Oh come on. He says he likes to ANNOY his partner by waking her up in the morning by slapping her in the face with his PENIS. Either you were not listening properly and did not get the joke (and weren't watching either, as he mimes the act) or you are too sensitive to complete the joke on your post. Using the word 'hitting' in your post without clarifying the body part used alludes to him having used his hands. The way you present the story sounds as though he is joking about actually physically hurting the woman, which he absolutely is not, he is in fact joking about himself being a bit of a fool.
Suggesting that someone is condoning violence against women when they are not is, in my opinion, far more offensive than the truth in this case.

stargazer said...

wow, dude, talk about lack of reading comprehension. this was a LIVE performance, not a televised one. i was listening, and he did not mention the word penis at all, and even if he did, no i don't find it funny. i don't want to have the kind of sense of humour that finds that kind of shit funny, and it's really sad, in a society with such a problem around violence towards women, that you would.

how about you stop deciding what the truth is when you weren't at the event. if you want to claim that you were, then tell me where it was held - venue and city - then we'll talk about what the truth actually is. i've misrepresented nothing.

Anonymous said...

Saturday 17 December? Ohaupo, Windy Ridge. And there were no reading comprehension issues, I never mentioned a televised event. But he did say that he called the move in question "the alarm cock". 
Now, I'm certainly not suggesting that you are wrong not to find the material funny, comedy is subjective after all and let's be honest, a cock in the face joke is not to everybody's taste, but you are accusing somebody of a very unpleasant thing and doing so based on a joke that you seem to have misunderstood and having by your own admission not discussed your interpretation with him. Which that doesn't seem particularly fair or very nice.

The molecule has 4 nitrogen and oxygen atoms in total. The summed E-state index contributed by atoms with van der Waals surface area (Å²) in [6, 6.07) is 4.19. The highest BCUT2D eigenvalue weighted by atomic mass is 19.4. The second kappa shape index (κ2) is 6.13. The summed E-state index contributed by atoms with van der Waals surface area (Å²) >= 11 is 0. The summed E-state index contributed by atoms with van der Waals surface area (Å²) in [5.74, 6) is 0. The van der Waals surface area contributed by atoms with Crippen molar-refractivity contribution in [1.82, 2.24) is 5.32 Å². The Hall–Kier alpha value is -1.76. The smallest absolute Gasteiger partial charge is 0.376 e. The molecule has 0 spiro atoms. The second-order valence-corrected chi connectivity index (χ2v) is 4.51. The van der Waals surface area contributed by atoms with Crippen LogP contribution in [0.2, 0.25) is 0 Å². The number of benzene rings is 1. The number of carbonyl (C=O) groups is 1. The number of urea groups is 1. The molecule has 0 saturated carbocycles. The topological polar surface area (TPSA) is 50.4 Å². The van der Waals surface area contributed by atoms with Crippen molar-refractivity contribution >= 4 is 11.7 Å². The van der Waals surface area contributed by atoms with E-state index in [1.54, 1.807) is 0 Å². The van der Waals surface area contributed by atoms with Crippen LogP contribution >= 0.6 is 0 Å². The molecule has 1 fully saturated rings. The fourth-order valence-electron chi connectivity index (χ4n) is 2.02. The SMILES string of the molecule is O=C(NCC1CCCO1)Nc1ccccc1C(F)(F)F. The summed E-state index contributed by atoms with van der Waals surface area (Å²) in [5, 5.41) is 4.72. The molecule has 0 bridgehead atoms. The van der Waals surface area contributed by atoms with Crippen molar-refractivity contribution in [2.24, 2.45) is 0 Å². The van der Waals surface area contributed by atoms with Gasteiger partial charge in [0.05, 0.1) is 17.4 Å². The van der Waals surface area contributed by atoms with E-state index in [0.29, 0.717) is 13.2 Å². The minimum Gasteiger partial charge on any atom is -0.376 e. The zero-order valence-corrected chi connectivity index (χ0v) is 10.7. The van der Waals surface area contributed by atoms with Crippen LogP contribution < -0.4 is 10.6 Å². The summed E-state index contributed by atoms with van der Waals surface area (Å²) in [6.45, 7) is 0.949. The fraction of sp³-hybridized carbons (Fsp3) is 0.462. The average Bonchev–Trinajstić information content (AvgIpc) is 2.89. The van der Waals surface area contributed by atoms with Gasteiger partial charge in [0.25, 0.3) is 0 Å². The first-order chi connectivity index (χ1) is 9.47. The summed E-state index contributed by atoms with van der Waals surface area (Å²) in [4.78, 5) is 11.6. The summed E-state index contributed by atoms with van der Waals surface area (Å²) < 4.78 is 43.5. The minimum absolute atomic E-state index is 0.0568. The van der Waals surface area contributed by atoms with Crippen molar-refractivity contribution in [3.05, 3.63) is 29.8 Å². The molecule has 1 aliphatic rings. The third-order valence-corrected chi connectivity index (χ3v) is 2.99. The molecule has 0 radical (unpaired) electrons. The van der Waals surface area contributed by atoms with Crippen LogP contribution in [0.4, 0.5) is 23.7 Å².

And slapping your beloved in the face with your penis with the intent to annoy them and to wake them up is hardly an act of violence, no matter what state it was in at the time. Childish, definitely. But certainly not violent. 

stargazer said...

so your argument here is that hitting someone on the face with your hand to wake her up would not be ok to joke about but hitting her on the face with a penis is ok to joke about. in other the words, the violence doesn't matter if you a different appendage. that is the weakest, most pathetic excuse for brushing off violence that i've heard of. methinks you need to take a bit of time to read and understand about violence. when you hit someone, there are two aspects of abuse happening: one is the pain that might be inflicted, the other is the humiliation caused. what exactly do you think the young men were cheering about, if not the humiliation of the hypothetical woman getting slapped on the face by a penis to wake her up.

and yes, i know there are some people who get off on violence in relationships. but the people who practice BDSM discuss their likes and dislikes beforehand, decide on safe words for when things get uncomfortable, and don't carry out their activities to "annoy" their partner but to pleasure them. there is none of that aspect of consent in this joke. if annoying your partner is enjoyable activity for you, then it's better that you don't enter into a relationship. perhaps you've not heard of emotional abuse either.

you've really got your wires crossed over who is doing the unpleasant thing here. it's mr hurley, who made light of an inherently violent act (particularly in the way that he communicated it), got some cheers from the boys in support and thereby reinforced the culture of violence that exists in this country. your apologist explanations here are not doing mr hurley any favours, nor yourself. it's really time to stop digging, dude.